Confinement is not merely an imposition on the women of Les bonnes femmes, something that could be lifted if only men had the magnanimity to do so. The appliance shop cashier Madame Louise keeps a handkerchief soaked with the blood of Eugen Weidmann, a sadistic serial killer who preyed on women and was guillotined in 1939. This fetish object connects the film’s picture of oppression to the real world, but it also demonstrates how thoroughly women have internalized their place in a man’s world. Madame Louise’s fascination bespeaks a strange affection for the killer, a willful acceptance of the power relation that allows men not only to dominate but to obliterate women. When Jacqueline asks her to show the fetish for “good luck”, the piece of cloth symbolically transfers its perverse purpose to the young woman, auguring her death the next day at the hands of another man in the same mold as Weidmann.

Jacqueline is only one of the four title characters, but her fate represents the logical end that could befall any of them in their confined world, either dramatically or in the slow, undramatic draining of life. All the foreshadowings make Jacqueline’s murder feel like some inescapable destiny. When she first sees André outside the Grisbi Club she touches her scarf where his hands will strangle her within two days. At the zoo André stands by the bats, and Jacqueline touches her neck again as if sensing a vampire nearby. He then goes to the snakes, again forecasting strangulation, and when a tiger startles Jacqueline the film cuts from the angry beast (who would aim for the neck) to André’s laughing face. The blood on Madame Louise’s handkerchief comes from a killer’s neck, and at Jacqueline’s last meal André admires her long neck like Nosferatu admiring the neck of Hutter’s wife. As the couple approaches the site of the murder, a row of trees reflected in a lake forms a set of prison bars shutting around both victim and killer.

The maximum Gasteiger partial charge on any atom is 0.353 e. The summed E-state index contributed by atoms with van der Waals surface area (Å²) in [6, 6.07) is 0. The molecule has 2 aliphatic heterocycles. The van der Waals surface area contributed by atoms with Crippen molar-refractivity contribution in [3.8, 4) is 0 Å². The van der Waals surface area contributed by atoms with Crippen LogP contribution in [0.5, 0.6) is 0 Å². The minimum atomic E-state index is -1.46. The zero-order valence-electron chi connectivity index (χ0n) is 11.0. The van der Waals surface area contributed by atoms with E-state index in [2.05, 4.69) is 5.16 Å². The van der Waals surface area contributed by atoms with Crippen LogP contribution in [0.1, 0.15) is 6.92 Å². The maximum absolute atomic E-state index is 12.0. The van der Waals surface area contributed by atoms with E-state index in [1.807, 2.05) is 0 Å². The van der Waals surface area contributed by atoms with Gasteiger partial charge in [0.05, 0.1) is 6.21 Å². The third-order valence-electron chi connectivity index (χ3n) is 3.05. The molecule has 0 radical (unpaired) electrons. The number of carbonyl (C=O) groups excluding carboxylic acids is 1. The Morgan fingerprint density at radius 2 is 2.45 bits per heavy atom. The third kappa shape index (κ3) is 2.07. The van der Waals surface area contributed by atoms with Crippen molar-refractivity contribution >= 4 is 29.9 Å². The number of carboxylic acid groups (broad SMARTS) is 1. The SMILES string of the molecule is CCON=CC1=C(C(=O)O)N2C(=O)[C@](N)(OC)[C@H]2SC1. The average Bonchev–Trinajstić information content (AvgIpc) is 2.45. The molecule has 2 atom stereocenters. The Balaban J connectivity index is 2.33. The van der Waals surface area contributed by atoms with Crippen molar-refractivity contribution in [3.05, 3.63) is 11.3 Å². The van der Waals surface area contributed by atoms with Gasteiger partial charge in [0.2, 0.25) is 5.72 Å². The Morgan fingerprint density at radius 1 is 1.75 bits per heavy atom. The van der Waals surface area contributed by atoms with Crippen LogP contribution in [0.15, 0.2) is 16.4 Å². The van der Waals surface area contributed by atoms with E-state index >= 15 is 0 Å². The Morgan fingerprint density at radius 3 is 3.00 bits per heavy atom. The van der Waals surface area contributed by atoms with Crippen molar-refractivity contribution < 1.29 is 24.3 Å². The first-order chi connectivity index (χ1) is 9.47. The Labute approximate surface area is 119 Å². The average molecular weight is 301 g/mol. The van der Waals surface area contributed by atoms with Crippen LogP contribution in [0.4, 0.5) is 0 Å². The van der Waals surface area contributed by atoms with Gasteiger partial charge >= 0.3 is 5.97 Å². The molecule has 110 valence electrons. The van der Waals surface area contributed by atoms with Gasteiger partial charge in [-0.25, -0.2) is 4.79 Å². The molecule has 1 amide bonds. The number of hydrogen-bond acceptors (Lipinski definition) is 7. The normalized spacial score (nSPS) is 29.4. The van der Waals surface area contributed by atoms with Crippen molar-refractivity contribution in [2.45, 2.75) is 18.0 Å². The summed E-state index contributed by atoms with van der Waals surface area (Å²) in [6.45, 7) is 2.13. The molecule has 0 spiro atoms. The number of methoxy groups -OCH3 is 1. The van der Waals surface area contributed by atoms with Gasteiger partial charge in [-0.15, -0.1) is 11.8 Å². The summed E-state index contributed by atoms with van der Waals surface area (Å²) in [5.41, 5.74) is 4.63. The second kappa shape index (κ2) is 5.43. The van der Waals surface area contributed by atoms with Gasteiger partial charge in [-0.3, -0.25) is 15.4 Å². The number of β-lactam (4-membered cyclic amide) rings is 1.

Les bonnes femmes - Claude Chabrol - Bernadette Lafont - Claude Berri - Stéphane Audran - Clotilde Joano - Jane - Ginette - Jacqueline - zoo - baboons

The visit to the zoo on the shopgirls’ lunch break is a moment of freedom. They look forward to it all morning, and their spirits are unleashed as they delight in watching the animals, but this treasured freedom is tainted by irony because the animals are all confined, their lives reduced to pacing in circles or vegetating. The young friends seem to delight in seeing creatures less free than they are, but any enjoyment they get must be fleeting because it reflects their own unhappiness.

Jacqueline’s death is presaged again by a triple allusion to Georges Bizet’s opera Carmen when Mr. Belin lectures her in his office. In front of a poster for the opera, the shop owner sings a famous excerpt from it while giving Jacqueline a flower. Like the heroine of Carmen, Jacqueline will be killed by a man in the last act.

Les bonnes femmes - Claude Chabrol - Pierre Bertin - Clotilde Joano - Monsieur Belin - Jacqueline - Carmen poster